What is the future of digital shelves?
How the retail experience is influenced by the digital shopping
We have been discussing how brands should behave in the digital switch. We are now moving on to talk about the other main aspect involving the increase in online shopping: the retail world, commercialising brand products, that is the “box” leading our purchase choices.
Until today, offline retail has played a key role in defining the customer’s purchase experience, especially in its first stages: awareness, testing, search and selection of the product. Today these phases are happening on digital platforms. How can we re-think them related to the purchase behaviours we assume? How can we make them attractive, different from a simple search engine or customised advice? How can we imagine the future digital shelf, able to catch the customer’s attention and to respond effectively to different needs?
An answer to these questions emerges from the results of qualitative research we conducted interviewing a selected sample of people from Paris, Milan and San Francisco, investigating their purchase habits: by doing so, we found 5 purchase behaviours that characterise us as customers, depending on our shopping habits and on the item purchased. We have therefore imagined a possible digital solution for each purchase behaviour that can make every customer’s journey relevant to every need.
It's the typical behaviour of consumers that meticulously read every information label on every product they handle, comparing features, to understand which product best fits their specific needs. The amount of time and money are not drivers for the choice, instead it is specific information and the possibility to compare many products in a simple way. In this case a “product comparator” on the e-commerce platform is the ideal tool for this kind of consumer, to be applied to specific products suitable for comparisons (i.e. not salt or sugar).
Product Comparator: providing a product comparator on the e-commerce platform will allow for a better product understanding, will simplify the choice and will replicate the comparison between products made in store.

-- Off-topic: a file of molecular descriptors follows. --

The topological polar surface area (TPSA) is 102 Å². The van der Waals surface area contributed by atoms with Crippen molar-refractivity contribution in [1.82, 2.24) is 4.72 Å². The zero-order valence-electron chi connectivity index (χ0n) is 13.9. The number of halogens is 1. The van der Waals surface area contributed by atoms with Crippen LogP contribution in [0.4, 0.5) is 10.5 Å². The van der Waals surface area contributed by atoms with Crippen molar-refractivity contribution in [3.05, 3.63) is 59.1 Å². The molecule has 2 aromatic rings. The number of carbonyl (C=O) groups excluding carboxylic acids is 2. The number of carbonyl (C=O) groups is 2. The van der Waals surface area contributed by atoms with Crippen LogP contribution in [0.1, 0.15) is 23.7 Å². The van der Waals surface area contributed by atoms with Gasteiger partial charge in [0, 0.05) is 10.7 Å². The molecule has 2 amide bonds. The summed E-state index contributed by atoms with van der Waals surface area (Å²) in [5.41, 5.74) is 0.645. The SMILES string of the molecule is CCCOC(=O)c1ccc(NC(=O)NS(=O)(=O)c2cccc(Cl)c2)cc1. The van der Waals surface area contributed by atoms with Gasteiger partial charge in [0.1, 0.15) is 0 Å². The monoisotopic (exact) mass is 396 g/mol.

It's the purchase behaviour of people who are enchanted by aesthetically appealing and innovative products, with shapes, visuals and design that deserve to be posted on Instagram. There is no loyalty to brands, but a continuous search and experimentation of new products that from time to time seem attractive to the customer’s eyes, generating compulsive purchases. An e-commerce platform that is relevant for this purchase behaviour should have a dedicated section that really concentrates on the visual content that could surprise and satisfy the aesthetic search. This can be developed by accurately selecting the best products available in store. These pictures should be taken in detail, mainly about objects in their actual context of use, thus capturing customer’s attention much more than the small standardised images, on a white background, which are typical of e-commerce catalogues. 21 Buttons is an example, in the fashion field, of how products can be visualised in a catchy way and how influencers and models can also be involved in this kind of product presentation.
Social Shopping Network: provide a dedicated section of e-commerce that focus on visual pleasing contents, able to amaze and catch this user attention, with a curated selection of the best products available and the opportunity to purchase them directly from the picture.
It's a purchase behaviour clearly related to the price as a fundamental driver of every purchase. It’s not about the cheapest price but about the deal you are getting. We are talking here about the real pleasure experienced by those who know they have bought something at a lower price than what is perceived as the “true value”. So why not equip the e-commerce platforms with a configurator that collects the purchase data, and through a path of choice guided by simple questions, proposes to the user the best in-store deals available? This system could be based on a choice linked to the consumption opportunities rather than on the concept of the shopping list: do you have to make dinner for four people, with fish, on a shoestring budget? The system is able to offer you a basket of suitable products at a super-affordable price. The Nordstrom Gifting app, for example, helps users to find beautiful and surprising gifts at the best price, conversing with a chatbot that uses artificial intelligence.